Meanwhile, I’ll run out today to buy my Miata some Maguire’s.

  • avatar
    danio3834

    GM death watch, Ford Death watch, DCX suicide watch, then an article about how sweet Hondas are?

    What kind of website is this?

  • avatar
    fellswoop

    danio3834:

    Did you RTFA? It says the car is deficient in a bunch of ways, looks weird inside and out, is embarassingly slow for a “sports” car, and has no torque.

    BUT because of the reputation of Honda, and the fact the cars actually are well put together and have great resale value, it will sell.

    It’s hardly a ringing endorsement.

    You want a puff piece on the state of the US auto industry? You’re at the wrong URL. I’m sure if Ford, GM, or Kee-ristler make something good, there will be a review on TTAC that aint purdy, but says what works.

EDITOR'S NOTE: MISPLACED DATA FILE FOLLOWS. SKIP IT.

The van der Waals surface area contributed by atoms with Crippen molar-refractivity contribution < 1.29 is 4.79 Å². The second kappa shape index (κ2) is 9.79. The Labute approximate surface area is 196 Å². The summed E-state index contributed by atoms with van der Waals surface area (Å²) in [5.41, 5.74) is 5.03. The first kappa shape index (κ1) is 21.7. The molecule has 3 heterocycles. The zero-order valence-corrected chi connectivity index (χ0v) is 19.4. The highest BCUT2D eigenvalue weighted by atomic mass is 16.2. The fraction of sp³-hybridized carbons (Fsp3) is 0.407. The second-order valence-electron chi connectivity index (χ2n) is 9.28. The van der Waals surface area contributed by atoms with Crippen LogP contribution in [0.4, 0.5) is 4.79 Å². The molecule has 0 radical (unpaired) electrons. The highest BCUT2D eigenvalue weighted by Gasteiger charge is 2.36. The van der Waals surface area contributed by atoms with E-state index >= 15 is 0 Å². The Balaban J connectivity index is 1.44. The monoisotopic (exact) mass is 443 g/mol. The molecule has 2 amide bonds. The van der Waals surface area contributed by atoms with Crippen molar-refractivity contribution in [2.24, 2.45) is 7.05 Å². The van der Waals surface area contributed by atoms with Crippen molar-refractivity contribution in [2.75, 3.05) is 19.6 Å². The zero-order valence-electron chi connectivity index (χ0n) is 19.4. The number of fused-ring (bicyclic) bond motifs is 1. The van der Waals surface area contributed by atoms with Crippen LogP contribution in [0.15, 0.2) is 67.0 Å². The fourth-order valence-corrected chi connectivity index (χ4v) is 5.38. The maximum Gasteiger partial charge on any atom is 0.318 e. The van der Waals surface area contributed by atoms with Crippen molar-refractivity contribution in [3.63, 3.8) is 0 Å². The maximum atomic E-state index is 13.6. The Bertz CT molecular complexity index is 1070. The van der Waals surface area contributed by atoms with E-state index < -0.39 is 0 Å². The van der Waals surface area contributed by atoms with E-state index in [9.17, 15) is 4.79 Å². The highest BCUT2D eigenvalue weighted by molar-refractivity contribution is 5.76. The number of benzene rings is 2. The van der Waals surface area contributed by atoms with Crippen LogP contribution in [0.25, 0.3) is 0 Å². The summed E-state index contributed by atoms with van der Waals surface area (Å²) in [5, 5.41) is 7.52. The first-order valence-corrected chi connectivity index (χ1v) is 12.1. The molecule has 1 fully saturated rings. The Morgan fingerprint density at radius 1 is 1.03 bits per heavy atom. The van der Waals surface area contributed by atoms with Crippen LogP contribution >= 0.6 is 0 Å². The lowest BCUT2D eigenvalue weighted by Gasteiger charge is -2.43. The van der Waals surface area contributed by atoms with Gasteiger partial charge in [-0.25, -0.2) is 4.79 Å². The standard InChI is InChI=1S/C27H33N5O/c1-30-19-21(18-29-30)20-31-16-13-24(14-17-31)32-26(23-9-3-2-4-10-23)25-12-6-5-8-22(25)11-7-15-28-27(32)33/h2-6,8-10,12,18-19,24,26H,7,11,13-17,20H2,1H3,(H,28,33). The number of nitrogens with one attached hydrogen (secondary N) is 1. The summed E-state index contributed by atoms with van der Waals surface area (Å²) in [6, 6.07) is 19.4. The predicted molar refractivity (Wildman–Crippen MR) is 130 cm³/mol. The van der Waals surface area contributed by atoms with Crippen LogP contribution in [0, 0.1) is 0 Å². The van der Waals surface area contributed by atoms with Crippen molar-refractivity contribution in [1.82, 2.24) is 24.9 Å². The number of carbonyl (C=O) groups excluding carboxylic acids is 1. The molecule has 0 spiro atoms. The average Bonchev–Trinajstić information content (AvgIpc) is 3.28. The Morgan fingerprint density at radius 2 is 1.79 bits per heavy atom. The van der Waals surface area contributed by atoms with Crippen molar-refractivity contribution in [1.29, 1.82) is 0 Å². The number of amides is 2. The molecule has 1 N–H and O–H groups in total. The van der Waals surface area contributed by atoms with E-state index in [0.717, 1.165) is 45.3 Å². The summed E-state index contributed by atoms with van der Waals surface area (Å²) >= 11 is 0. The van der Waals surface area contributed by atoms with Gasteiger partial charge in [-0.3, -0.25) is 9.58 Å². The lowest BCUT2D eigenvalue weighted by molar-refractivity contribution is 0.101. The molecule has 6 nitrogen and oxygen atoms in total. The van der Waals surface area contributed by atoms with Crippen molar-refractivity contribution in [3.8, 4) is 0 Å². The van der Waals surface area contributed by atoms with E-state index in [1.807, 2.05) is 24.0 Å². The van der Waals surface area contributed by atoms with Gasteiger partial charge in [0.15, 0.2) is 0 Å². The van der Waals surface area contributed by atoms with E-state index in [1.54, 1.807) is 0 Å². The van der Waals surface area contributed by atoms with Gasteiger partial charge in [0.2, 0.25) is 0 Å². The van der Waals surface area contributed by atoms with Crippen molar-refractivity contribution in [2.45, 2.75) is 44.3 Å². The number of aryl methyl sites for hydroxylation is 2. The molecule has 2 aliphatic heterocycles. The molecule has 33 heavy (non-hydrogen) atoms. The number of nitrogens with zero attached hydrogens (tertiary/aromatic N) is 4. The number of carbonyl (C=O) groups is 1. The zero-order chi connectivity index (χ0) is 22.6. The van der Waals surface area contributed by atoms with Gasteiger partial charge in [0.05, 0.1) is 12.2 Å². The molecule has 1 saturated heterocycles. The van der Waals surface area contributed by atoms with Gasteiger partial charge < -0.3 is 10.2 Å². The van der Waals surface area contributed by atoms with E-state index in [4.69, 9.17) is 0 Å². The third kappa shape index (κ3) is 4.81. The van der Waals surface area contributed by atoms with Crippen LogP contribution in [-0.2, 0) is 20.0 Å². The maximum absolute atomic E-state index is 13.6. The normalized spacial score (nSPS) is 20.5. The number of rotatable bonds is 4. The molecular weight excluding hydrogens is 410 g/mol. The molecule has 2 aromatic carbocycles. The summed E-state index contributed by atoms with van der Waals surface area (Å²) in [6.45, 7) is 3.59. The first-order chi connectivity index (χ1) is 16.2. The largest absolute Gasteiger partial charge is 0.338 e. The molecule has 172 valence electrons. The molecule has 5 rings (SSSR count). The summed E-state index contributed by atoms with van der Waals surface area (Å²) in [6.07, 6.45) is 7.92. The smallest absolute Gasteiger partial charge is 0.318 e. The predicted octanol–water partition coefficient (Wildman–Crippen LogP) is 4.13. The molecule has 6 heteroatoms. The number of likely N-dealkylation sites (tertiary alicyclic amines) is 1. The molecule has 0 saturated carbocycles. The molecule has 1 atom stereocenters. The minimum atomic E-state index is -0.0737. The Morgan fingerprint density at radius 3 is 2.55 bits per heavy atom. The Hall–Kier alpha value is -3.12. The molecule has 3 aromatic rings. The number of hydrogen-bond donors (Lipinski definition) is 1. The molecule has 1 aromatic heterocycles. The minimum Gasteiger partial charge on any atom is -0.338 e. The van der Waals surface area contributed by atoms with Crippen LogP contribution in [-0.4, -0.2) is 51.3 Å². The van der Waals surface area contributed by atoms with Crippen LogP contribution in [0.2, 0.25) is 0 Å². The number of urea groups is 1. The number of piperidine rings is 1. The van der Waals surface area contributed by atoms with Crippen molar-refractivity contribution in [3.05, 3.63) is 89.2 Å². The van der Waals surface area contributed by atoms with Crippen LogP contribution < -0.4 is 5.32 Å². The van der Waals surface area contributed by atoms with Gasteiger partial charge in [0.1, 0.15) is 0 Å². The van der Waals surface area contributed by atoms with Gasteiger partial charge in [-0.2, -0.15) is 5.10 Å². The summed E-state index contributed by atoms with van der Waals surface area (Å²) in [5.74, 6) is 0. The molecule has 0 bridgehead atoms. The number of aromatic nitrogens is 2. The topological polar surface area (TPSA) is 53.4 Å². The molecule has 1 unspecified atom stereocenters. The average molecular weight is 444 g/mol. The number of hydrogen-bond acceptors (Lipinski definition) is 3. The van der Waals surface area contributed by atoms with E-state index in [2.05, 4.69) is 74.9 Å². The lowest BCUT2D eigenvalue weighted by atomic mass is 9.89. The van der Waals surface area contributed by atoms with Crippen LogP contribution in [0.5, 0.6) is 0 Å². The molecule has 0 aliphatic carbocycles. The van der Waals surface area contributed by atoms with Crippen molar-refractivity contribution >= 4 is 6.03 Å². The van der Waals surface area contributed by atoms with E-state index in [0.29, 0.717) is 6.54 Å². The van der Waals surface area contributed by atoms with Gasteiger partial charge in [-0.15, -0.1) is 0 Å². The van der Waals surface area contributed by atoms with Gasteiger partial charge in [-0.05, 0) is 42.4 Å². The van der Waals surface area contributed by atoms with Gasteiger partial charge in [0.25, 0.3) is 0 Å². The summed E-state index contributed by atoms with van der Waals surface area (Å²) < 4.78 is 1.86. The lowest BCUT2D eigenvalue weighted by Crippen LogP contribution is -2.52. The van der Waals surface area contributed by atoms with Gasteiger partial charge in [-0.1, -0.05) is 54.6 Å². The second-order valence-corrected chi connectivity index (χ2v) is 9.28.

• avatar
    jacob

    8.4 seconds to 60mph? That’s rather unimpressive for their “sporty” version of Civic and you have to rev bejezuz out of the small engine. This is certainly a nice car, but I am sure not if I’d want to pay so much money when $3,000 less buys a Mazda 3 with a more torque-rich 2.3 four-cylinder engine.

  • avatar
    HawaiiJim

    jerseydevil:

    While I probably wouldn’t buy an Avalon for my urban setting (due to its size), I recently rode in the back seat of one after a plane flight. Wow, talk about relaxation and leg room and a feeling of being coddled. Kind of like getting that overdue massage or being updgraded to first class unexpectedly.

  • avatar
    David G